Project Solute Transport


Principal Investigator
Dr. Xiang-Zhao Kong. ETH Zurich
Co-Principal Investigator
Isamu Naets
Start date

1 July 2016


SNSF 172760


Prof. Martin O. Saar, ETH Zurich



geophysicsPreliminary numerical simulation of solute transport in an example synthetic bifurcated fracture using our in-house lattice-Boltzmann simulator, LBHydra (Walsh and Saar, 2010). The concentration is scaled from 0 to 1.
geophysicsLaboratory experiment of fluid and solute transport through a bifurcating fracture.

With our cutting-edge fluid and solute transport visualization and quantitative measurement system, that combines Particle Image Velocimetry (PIV) with Laser-induced Fluorescence (LIF), we can simultaneously monitor the evolution of the 3D, multiphase fluid velocity field and associated solute transport, including quantification of 3D solute concentrations within a fractured porous medium. This combination of capabilities is, to the best of our knowledge, a first worldwide, enabling new insights into solute transport mechanisms in fractured porous media. Having such 3D data, we can then use it to develop and test our numerical multiphase-multicomponent simulators (the actual computer codes) and the numerical models simulating the transport of solutes and heat in fractured, porous media, including fractured geothermal systems (e.g., enhanced geothermal systems). Being able to validate our in-house and other simulators at the small (laboratory) scale is critical to enable subsequent large-scale (actual field, reservoir, geothermal system scale) numerical simulations systems at actual field scales. Based on both the laboratory-scale experimental and associated numerical modeling results, we expect to develop a method to quantify the connectivity of heterogeneous fracture systems and to derive an upscaling method. New insights of the physics at the small scale are then used to interpret tracer breakthrough curves obtained from field tracer tests (e.g., at the DUG Lab, or at the follow-up Flagship experiment at the Bedretto Tunnel and later at Haute-Sorne), i.e., at EGS research and pilot/demonstration sites.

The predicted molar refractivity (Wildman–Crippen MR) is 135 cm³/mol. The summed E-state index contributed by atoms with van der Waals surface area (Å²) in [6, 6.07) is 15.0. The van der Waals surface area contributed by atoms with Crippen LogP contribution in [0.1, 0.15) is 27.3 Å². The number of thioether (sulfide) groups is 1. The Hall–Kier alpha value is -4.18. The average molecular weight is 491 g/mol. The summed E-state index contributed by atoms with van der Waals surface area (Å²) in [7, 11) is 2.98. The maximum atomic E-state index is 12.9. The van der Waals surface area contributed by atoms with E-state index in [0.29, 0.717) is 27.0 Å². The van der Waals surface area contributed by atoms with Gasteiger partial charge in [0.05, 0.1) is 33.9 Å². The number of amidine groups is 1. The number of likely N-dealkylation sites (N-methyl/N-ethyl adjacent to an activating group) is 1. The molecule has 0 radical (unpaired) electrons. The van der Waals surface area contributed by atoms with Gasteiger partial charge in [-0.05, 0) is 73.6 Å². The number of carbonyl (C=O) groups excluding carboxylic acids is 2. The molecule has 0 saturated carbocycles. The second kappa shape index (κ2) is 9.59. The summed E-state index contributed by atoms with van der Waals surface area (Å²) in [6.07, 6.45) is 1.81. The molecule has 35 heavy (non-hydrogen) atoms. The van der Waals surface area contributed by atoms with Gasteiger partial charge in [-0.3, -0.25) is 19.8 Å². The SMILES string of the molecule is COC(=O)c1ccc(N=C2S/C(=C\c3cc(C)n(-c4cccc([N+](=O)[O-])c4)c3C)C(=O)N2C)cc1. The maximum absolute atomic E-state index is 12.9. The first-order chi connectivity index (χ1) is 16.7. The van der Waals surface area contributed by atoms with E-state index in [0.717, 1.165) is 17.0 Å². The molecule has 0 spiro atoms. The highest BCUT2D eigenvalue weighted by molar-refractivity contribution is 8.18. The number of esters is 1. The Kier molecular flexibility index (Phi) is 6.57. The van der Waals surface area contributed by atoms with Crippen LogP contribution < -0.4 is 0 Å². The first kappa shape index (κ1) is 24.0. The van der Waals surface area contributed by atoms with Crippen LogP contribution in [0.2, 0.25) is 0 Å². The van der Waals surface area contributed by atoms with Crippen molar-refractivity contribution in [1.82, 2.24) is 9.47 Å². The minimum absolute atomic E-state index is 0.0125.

geophysicsPreliminary PIV test on 3D-printed bifurcated fracture. (Left) Setup of the test, (Middle) screenshot of injected Rhodamine particles exited by a 10W CW-Demo laser at a wavelength of 532 nm, and (Right) reconstructed fluid velocity field.